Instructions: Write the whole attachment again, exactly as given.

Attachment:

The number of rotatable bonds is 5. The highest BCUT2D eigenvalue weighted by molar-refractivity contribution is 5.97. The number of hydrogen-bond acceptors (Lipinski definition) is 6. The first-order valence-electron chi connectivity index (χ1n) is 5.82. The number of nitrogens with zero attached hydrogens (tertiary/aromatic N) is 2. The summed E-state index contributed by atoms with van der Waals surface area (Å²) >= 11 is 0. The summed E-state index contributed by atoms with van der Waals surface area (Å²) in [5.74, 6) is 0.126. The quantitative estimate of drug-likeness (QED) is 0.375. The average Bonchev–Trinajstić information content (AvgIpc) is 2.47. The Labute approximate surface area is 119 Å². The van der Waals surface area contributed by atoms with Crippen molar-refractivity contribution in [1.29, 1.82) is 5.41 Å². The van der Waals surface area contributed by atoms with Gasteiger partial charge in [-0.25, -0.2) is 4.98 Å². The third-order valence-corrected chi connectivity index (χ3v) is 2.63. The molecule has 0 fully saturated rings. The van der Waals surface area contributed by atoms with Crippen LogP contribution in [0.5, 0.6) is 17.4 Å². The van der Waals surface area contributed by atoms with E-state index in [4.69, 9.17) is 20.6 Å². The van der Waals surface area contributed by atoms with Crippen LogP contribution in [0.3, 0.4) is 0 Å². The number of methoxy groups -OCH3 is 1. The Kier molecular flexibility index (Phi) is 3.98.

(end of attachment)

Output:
The number of rotatable bonds is 5. The highest BCUT2D eigenvalue weighted by molar-refractivity contribution is 5.97. The number of hydrogen-bond acceptors (Lipinski definition) is 6. The first-order valence-electron chi connectivity index (χ1n) is 5.82. The number of nitrogens with zero attached hydrogens (tertiary/aromatic N) is 2. The summed E-state index contributed by atoms with van der Waals surface area (Å²) >= 11 is 0. The summed E-state index contributed by atoms with van der Waals surface area (Å²) in [5.74, 6) is 0.126. The quantitative estimate of drug-likeness (QED) is 0.375. The average Bonchev–Trinajstić information content (AvgIpc) is 2.47. The Labute approximate surface area is 119 Å². The van der Waals surface area contributed by atoms with Crippen molar-refractivity contribution in [1.29, 1.82) is 5.41 Å². The van der Waals surface area contributed by atoms with Gasteiger partial charge in [-0.25, -0.2) is 4.98 Å². The third-order valence-corrected chi connectivity index (χ3v) is 2.63. The molecule has 0 fully saturated rings. The van der Waals surface area contributed by atoms with Crippen LogP contribution in [0.5, 0.6) is 17.4 Å². The van der Waals surface area contributed by atoms with E-state index in [4.69, 9.17) is 20.6 Å². The van der Waals surface area contributed by atoms with Crippen LogP contribution in [0.3, 0.4) is 0 Å². The number of methoxy groups -OCH3 is 1. The Kier molecular flexibility index (Phi) is 3.98.